Science  13 Oct 2000:
Vol. 290, Issue 5490, pp. 245

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  1. In the Zone

    Earth science chiefs at the National Science Foundation will need to think harder about how to take advantage of new technologies and findings. That's the conclusion of a National Research Council panel that is urging a two-thirds boost in the program's $100 million annual budget.

    The committee's report (, released last week, points to research on the “Critical Zone”—where water, air, rock, soil, and life come together—and in the emerging field of geobiology, among others, as worthy of investment. The panel suggests cooperative planetary efforts with NASA and natural laboratories, such as turning deep-drilling sites into long-term observatories.

    The committee, chaired by geophysicist Thomas Jordan of the University of California, Los Angeles, says that increased spending must not ignore “the single most important mechanism” for keeping earth science strong—research by individuals and small groups of investigators. It also “strongly endorses” the proposed EarthScope (Science, 26 November 1999, p. 1655).

  2. A Thirst for Science

    An apocalyptic advertisement last week in Slovenia's largest daily newspaper warns of the dire effects of federal budget cuts to research and rallies support for a national walkout.

    The ad, paid for with $5 contributions by hundreds of scientists, warns that research budgets are so thin that some institutes may be forced to close. Per capita spending has fallen to $60 per person, it declares—“enough for a dozen pizzas—without beer.” The ad, which proclaims “the end of science,” is part of a protest that was to culminate in a 2-hour walkout by researchers and professors on 13 October.

    Slovenia, an ex-Yugoslav republic the size of New Jersey, is far from an economic basket case, and its science has been considered among the best funded in formerly communist European states. But the pedestal beneath Slovenian science is crumbling, say researchers. “The government has to act quickly, or this decline will be irreversible,” complains Vito Turk, the biochemist who heads the country's biggest research center, the Jovzef Stefan Institute. The ad and work stoppage are also aimed at candidates running for parliament on 15 October.

  3. O Give Me a Home

    The fate of 288 chimpanzees used for research remains uncertain after the National Institutes of Health (NIH) rejected a proposal from their current caretakers to continue housing them.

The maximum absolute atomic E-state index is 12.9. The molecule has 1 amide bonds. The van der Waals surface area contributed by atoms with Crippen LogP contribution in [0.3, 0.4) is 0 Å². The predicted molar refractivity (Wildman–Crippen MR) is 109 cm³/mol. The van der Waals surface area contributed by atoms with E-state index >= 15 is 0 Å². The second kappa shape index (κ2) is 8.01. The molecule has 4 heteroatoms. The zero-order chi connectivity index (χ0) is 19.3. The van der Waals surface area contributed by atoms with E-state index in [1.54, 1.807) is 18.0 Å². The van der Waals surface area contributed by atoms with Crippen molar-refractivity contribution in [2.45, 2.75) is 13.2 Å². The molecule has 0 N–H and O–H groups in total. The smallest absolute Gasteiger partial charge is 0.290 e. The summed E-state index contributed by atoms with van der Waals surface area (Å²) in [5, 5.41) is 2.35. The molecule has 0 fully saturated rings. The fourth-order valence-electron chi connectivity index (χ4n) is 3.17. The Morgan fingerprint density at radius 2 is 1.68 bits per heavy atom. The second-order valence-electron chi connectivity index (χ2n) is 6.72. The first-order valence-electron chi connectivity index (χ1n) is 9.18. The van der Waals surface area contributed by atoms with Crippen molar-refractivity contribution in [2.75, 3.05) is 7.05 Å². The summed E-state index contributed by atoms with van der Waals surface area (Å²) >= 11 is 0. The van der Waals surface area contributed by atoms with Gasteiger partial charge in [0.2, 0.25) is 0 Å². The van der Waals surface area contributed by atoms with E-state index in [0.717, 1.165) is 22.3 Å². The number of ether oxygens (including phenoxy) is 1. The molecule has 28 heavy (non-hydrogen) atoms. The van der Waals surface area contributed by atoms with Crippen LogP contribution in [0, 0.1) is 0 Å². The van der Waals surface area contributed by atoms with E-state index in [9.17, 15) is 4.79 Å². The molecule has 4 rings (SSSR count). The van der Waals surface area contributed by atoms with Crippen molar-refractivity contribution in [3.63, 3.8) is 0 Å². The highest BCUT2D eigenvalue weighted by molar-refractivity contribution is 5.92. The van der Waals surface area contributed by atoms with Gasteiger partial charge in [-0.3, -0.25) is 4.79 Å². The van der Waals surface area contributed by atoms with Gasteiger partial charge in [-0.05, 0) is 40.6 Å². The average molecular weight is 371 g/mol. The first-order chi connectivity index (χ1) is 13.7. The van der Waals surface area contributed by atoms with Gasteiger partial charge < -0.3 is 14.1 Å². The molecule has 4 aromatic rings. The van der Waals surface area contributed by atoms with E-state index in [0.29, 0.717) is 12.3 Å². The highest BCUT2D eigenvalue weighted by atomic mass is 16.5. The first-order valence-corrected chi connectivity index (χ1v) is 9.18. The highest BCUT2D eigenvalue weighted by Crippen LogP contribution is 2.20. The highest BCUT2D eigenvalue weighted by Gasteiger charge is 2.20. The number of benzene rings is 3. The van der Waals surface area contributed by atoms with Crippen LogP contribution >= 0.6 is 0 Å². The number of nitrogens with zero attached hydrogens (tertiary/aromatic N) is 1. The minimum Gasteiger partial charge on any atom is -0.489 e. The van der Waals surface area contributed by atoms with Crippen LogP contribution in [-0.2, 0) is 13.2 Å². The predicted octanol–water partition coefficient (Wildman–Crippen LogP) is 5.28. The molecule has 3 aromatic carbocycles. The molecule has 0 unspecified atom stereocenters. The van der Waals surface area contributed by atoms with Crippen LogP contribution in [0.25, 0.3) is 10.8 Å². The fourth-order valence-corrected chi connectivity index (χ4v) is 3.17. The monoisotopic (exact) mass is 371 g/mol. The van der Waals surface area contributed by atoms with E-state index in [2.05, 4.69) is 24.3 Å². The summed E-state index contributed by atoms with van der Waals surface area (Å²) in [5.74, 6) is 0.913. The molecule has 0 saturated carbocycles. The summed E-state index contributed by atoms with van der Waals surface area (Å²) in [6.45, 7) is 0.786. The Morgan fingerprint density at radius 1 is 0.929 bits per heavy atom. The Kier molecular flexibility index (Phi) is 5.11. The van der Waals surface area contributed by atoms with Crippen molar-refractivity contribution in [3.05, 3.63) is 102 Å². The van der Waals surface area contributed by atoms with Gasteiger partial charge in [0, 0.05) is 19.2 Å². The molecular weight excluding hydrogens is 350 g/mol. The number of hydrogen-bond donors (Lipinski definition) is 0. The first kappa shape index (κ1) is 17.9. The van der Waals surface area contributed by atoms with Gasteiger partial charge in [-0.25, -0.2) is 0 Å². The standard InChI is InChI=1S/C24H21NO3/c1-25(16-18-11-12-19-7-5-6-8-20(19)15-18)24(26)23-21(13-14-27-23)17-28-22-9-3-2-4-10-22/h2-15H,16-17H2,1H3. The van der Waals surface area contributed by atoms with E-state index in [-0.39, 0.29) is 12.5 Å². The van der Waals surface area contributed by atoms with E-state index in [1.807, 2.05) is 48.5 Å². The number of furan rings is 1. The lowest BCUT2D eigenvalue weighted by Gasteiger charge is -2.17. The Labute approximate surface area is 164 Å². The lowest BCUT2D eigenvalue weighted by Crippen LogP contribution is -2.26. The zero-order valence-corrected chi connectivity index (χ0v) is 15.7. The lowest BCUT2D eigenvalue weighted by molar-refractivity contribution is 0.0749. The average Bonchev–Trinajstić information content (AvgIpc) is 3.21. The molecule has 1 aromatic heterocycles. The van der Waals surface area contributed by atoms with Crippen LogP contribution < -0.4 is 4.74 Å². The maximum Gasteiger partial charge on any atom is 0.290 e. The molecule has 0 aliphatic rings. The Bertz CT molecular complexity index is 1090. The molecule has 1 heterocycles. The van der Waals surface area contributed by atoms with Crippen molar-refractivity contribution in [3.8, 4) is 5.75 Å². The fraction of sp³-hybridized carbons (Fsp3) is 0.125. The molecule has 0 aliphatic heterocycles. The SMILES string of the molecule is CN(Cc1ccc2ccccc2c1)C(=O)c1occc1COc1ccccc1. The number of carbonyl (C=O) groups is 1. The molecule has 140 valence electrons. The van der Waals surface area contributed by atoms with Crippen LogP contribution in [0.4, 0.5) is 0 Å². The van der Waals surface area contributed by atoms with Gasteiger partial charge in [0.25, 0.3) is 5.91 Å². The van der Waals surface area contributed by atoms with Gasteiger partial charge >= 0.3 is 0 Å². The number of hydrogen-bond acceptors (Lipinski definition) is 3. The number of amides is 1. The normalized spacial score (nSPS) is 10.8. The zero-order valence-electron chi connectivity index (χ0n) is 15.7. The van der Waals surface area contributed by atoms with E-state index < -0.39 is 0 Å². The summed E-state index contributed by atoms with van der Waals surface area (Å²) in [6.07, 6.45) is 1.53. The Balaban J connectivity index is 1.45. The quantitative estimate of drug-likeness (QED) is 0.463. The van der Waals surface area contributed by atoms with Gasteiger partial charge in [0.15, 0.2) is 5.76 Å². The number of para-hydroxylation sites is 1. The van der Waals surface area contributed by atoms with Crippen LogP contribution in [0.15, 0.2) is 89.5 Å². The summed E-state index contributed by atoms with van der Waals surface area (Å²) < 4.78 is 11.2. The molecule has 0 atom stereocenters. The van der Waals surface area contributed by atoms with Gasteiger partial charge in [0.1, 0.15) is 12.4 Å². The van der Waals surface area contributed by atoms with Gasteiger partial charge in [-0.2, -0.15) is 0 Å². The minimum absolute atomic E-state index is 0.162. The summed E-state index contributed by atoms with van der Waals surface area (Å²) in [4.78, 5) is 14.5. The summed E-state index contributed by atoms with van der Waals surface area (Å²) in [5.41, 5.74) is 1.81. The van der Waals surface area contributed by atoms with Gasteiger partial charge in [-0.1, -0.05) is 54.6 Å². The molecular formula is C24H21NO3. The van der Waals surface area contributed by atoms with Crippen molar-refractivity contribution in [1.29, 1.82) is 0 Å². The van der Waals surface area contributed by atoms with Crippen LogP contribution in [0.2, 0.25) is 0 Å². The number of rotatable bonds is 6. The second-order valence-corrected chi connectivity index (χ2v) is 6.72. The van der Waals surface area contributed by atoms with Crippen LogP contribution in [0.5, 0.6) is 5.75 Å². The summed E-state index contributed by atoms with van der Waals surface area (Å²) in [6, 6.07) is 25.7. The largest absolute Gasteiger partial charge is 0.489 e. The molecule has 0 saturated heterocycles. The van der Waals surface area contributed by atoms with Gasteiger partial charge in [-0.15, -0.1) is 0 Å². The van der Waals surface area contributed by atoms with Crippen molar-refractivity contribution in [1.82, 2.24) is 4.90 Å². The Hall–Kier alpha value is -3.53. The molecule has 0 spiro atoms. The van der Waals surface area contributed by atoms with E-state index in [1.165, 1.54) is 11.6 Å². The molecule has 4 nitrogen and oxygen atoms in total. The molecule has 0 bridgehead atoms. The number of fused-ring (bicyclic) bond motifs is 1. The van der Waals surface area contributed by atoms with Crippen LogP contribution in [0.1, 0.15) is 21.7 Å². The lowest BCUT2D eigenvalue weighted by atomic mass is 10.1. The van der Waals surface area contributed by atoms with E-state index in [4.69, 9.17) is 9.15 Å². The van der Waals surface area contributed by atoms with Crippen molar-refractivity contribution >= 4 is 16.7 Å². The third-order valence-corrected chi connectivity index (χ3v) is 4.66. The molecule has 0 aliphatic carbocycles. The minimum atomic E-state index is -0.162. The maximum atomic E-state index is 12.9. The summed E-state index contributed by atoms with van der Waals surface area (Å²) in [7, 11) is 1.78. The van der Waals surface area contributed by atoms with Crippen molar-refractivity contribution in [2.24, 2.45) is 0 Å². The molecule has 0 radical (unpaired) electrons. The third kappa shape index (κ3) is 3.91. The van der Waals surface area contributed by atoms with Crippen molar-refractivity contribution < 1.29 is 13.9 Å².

The NIH assumed ownership of the chimpanzees in May after a settlement with the U.S. Department of Agriculture's office of animal welfare required the Coulston Foundation of Alamogordo, New Mexico, to give up ownership of the animals (Science, 12 May, p. 943). NIH then announced a competition for their care, to which Coulston applied. But on 5 October NIH sent a letter to Coulston, saying that an outside review committee had found its proposal unacceptable. The decision leaves Coulston temporarily in charge of the animals.

    The latest decision is “an extension of NIH's mismanagement and irresponsibility,” says Suzanne Roy, program officer of In Defense of Animals (IDA), a California-based animal-rights group. “We're working as fast as we can” to recruit another caretaker for the animals, counters John Stranberg, NIH's director of comparative medicine.

  4. Sausagemakers

    The White House and Congress reached a tentative deal late last week on a 2001 spending bill that contains good news for NASA and the National Science Foundation (NSF). But at press time officials at both agencies were still waiting to learn what strings had been attached and how legislators planned to finish their work.

    The bill would give NSF a 13.5% increase, to $4.4 billion, from its current $3.9 billion budget. That's close to the Administration's 17.3% request and much higher than the versions passed earlier this year by the House and a key Senate committee.

    The $14.3 billion for NASA would be $250 million above the request and a sharp improvement over earlier bills, which were below what the agency had proposed (Science, 22 September, p. 2018). The additional funding would take care of most—although not all—of the pork-barrel projects larded into the conference bill by lawmakers. But it's not expected to rescue a Pluto mission or other moribund space science efforts.